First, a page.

Medical evacuation: getting a loved one home


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Medical evacuation: getting a loved one home

According to the Department of Foreign Affairs and Trade (DFAT), more than 20,000 Australians a year experience complications when travelling overseas. This figure includes over 700 hospital admissions, 600 deaths and 100 evacuations to another location for medical treatmenti.


Travel insurance can help to get a sick or injured traveller treatment overseas and if necessary home.

For someone injured or unwell, medical expenses overseas can be unpredictable and excessiveii. In some situations, it may be necessary for them to be transferred to the nearest hospital or home to Australia for treatmentiii. The process involved in bringing them home can be complicated, time-consuming and costly. For example, medical evacuations to Australia from the United States can range from $75,000-$300,000, while there have been some reported cases of medical evacuations from Bali costing more than $60,000iii. Under tragic circumstances, you may find yourself in the position of arranging for a deceased person to come home. This can also be expensive and difficult, due to medical, legal and bureaucratic proceduresiv.

However, there are some internationally accessible Australian services that can help. Operating overseas, 'missions', such as embassies, consulates and high commissions represent the Australian Government and provide services for Australians and their relatives travelling or living abroadv. The first point of contact when trying to get a family member or friend home would be the nearest mission. They can offer guidance, support and information to assist the family or traveller when dealing with the administrative and legal demands of a foreign countryvi.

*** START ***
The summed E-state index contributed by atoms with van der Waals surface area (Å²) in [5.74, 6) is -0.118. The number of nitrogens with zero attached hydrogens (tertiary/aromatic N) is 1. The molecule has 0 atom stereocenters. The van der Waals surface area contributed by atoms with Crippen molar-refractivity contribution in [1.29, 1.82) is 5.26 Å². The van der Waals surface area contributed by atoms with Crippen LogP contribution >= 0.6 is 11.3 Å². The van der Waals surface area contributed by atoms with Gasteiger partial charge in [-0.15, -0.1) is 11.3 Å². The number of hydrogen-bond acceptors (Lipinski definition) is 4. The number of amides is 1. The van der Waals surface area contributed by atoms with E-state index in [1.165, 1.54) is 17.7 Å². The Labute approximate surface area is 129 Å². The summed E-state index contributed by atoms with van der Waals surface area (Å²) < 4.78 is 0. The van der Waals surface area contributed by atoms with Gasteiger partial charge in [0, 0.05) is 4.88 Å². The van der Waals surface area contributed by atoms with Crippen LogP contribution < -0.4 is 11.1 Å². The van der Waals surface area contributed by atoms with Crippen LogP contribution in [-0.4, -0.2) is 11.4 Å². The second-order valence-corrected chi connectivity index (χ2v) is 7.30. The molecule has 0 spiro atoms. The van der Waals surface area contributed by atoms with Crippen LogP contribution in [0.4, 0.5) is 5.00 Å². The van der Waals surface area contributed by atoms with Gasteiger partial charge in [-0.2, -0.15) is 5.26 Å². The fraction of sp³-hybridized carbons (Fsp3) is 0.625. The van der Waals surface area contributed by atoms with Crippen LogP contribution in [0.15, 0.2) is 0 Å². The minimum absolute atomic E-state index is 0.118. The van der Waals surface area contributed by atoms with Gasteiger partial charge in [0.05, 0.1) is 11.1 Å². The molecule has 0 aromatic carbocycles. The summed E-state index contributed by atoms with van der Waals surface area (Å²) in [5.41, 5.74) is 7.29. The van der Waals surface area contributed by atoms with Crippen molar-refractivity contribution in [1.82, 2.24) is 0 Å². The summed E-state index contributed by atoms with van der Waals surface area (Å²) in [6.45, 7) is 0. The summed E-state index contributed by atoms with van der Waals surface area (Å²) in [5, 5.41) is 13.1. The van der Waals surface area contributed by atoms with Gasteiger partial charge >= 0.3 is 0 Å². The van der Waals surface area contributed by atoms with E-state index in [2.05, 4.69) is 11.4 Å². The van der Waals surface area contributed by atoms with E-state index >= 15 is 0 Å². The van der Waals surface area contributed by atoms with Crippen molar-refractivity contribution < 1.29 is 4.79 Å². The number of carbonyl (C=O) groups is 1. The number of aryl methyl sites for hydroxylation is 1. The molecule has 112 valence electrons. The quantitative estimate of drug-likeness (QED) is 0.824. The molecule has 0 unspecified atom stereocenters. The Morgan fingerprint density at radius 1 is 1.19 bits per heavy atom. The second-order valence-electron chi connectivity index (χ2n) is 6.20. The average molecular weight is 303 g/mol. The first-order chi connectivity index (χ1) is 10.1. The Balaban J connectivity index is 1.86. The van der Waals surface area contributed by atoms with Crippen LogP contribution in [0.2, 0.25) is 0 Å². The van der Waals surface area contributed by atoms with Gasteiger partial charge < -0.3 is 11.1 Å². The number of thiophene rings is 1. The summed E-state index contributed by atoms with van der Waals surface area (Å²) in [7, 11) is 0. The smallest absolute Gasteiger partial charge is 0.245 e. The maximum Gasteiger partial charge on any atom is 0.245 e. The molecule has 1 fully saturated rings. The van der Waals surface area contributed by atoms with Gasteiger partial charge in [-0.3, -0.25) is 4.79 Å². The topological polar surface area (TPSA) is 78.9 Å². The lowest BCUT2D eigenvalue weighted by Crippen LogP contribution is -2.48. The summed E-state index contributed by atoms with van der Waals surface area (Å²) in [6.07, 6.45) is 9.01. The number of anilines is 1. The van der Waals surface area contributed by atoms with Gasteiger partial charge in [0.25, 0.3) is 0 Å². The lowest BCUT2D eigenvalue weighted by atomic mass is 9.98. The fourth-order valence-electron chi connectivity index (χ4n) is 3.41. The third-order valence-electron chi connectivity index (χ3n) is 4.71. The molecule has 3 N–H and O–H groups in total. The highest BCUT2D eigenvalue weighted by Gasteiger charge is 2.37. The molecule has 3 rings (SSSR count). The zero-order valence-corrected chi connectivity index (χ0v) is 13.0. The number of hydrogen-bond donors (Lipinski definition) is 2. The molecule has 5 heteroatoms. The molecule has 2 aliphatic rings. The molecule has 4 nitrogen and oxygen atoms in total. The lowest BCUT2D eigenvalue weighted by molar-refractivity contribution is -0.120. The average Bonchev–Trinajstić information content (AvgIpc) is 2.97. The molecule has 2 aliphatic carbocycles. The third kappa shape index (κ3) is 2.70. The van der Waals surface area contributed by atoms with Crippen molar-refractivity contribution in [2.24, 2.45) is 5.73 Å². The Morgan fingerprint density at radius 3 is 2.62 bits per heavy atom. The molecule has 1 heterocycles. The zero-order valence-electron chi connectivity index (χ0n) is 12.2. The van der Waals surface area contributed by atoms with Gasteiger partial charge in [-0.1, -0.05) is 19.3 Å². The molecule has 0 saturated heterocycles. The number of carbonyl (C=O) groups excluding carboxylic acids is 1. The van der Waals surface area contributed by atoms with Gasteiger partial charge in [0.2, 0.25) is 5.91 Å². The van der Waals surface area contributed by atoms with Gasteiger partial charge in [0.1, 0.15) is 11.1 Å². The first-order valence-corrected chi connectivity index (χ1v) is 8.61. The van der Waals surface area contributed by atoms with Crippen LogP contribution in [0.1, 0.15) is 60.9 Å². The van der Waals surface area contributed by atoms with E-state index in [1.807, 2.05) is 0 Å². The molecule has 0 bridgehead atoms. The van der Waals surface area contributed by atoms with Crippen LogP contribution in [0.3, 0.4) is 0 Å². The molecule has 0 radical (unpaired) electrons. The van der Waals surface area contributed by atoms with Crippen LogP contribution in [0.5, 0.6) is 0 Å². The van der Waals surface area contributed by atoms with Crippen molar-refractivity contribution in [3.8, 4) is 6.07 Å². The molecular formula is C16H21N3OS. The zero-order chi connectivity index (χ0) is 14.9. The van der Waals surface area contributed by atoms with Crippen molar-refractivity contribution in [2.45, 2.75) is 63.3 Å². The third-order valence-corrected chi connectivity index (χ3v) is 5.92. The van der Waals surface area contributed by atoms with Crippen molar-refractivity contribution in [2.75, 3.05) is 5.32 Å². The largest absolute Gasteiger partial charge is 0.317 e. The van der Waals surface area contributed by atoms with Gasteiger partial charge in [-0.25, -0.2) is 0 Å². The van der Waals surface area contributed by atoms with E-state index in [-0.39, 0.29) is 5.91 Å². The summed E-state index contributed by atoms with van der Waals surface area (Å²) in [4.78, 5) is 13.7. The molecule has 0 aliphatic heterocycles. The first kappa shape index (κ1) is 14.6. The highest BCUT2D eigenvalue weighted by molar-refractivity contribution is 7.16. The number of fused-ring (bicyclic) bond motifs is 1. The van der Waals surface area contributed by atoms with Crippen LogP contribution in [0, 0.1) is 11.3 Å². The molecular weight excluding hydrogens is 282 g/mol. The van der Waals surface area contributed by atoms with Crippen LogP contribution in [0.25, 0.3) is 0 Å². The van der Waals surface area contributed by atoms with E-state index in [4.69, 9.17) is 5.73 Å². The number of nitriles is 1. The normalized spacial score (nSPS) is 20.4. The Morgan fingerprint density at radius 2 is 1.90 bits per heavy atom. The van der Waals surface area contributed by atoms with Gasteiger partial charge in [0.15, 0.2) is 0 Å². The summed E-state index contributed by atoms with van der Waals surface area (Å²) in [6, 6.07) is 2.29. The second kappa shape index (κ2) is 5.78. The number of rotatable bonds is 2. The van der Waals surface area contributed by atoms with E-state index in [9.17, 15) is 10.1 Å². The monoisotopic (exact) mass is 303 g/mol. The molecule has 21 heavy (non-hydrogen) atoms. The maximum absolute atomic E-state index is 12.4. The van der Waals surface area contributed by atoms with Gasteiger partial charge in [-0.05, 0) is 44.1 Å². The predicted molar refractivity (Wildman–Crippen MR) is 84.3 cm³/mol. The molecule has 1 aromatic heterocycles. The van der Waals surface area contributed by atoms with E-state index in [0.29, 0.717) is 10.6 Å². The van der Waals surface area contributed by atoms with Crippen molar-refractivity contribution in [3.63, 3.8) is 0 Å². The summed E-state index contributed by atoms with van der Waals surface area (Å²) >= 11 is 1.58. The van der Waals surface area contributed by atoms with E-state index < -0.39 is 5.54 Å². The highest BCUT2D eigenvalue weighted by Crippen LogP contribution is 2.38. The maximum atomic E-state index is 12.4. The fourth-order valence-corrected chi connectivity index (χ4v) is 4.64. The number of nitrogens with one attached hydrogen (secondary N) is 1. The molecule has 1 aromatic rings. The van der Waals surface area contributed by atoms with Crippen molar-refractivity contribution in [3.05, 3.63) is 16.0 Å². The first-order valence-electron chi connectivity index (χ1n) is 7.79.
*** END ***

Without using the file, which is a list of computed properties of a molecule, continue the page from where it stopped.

Travel insurance is strongly recommended by a variety of organisations and government bodies such as the Australian Federation of Travel Agentsiii, DFATi, and the Insurance Council of Australiavii for a range of reasons:

Travel insurance can cover medical and hospital expenses so that all you have to worry about is a quick recovery.

With travel insurers and Australian missions providing 24-hour assistance hotlines, advice and information is accessible from any country. Travel insurance can help to cover expenses incurred by the policyholder for both medical assistance overseas and the costs associated with medical transfer and evacuation to the nearest hospital or to Australia.


i Insurance Council of Australia, 2012, Travel Insurance Key Points for Consumers, http://www.insurancecouncil.com.au/for-consumers/consumer-tips/travel-insurance

ii Department of Foreign Affairs and Trade (Smartraveller), Death, http://www.smartraveller.gov.au/tips/death.html

iii Department of Foreign Affairs and Trade (Smartraveller), 2011, Insurance, http://www.smartraveller.gov.au/tips/insurance.html#basics

iv Department of Foreign Affairs and Trade (Smartraveller), Consular Services Charter, http://www.smartraveller.gov.au/services/consular-services-charter.html

v Department of Foreign Affairs and Trade, 2013, Part 2: Consular services: welfare of Australians overseas, http://www.dfat.gov.au/publications/consular-operations-handbook/part2.html#Chapter_8:_Deaths_of_Australians_overseas

vi Australian Federation of Travel Agents, Why You Need Travel Insurance, http://www.afta.com.au/WhyYouNeedTravelInsurance

vii Department of Foreign Affairs and Trade (Smartraveller), 2011, Health, http://www.smartraveller.gov.au/tips/health.html